Bed-sharing death highlights need for education

By Brian Knox | Published Wednesday, October 9, 2013

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Nine children under the age of 18 died in Wise County in 2011, including one due to sleeping in the parents’ bed.

That was among the findings of the recent child fatality review team.

Patti Shearin, program specialist for community health services at the Texas Department of State Health Services, shared the results at a recent Wise County Health Forum meeting in Decatur.

Six of the nine children were under the age of 1.

Perhaps most concerning, Shearin said, was the death from “co-sleeping,” where an infant shares a bed with an adult or another child.

“We’re geared toward prevention, so co-sleeping is the most concerning,” she said. “I am a ‘safe to sleep’ champion. We promote informing parents not to sleep in bed with their children.”

Decatur pediatrician Dr. Amanda Lovette, a member of the local child fatality review team, said infants who sleep in the same bed as their parents have an increased risk of sudden infant death syndrome, or SIDS.

“Part of that is parents who are exhausted,” Lovette said. “They are tired and want to let that baby sleep with them, but they could roll over on the baby.”

She said the local co-sleeping death was caused when the parent rolled over on the child, causing suffocation.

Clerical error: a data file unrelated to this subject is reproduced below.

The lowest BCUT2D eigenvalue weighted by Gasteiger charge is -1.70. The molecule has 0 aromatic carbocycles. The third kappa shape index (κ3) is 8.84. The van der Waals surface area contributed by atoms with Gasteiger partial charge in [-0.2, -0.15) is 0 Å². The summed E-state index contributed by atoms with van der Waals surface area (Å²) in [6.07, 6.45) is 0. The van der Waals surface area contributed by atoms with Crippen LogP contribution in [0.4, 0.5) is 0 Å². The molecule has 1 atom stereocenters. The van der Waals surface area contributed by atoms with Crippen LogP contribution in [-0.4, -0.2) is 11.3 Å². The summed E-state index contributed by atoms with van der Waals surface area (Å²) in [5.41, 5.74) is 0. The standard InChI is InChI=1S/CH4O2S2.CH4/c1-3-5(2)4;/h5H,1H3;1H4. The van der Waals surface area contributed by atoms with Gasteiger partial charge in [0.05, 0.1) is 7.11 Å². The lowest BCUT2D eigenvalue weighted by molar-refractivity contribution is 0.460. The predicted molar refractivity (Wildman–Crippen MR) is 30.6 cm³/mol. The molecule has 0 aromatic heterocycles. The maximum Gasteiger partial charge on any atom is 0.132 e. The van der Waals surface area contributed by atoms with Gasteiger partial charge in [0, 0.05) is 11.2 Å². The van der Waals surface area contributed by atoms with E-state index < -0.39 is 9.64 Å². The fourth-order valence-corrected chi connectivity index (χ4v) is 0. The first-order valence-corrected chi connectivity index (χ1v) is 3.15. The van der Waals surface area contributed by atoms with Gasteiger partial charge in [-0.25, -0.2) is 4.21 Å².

The risk of SIDS becomes even greater, Lovette said, when co-sleeping is practiced by a parent who has been drinking or doing drugs.

“In that case, they don’t have the ability to wake up,” she said.

If another child is in the bed as well, the chance for SIDS increases fivefold.

Infants could still be at risk for SIDS even if a parent or child doesn’t roll on top of them.

“Parents who co-sleep often pull the blankets up tight around them, but if the blanket covers the child’s face, they risk the baby suffocating,” Lovette said.

The child could also get its head wedged in rails or openings on the bed, causing strangulation.

It might be tempting for a mother who is breast feeding to allow the child to sleep next to her in bed, but Lovette said it is best to lay the baby back in its bassinet or crib in the same room when the mother is ready to go back to sleep.

Shearin said she wants to get the word out to young families and child care providers about the Safe to Sleep campaign. A recent national study shows that more education might be needed.

According to a study by the National Institute of Child Health and Human Development, the percentage of parents who reported sharing a bed with their child doubled from 6.5 percent in 1993 to 13.5 percent in 2010. The study noted that more than half the parents surveyed since 2006 said they had not been told by their doctor about the risks of bed sharing.

In addition to the death attributed to co-sleeping, the other eight local deaths included:

  • three due to prematurity
  • one due to a birth defect
  • one due to an accidental gunshot
  • one due to a car accident
  • one due to muscular dystrophy.
  • one due to SIDS (exact cause undetermined)

The good news, Shearin said, was that the infant mortality rate for Wise County is 3.7 for every 1,000 live births, That is much better than the state rate of 6.1 per 1,000 and the national rate of 6.15 per 1,000.

For more information about the Safe to Sleep campaign, visit

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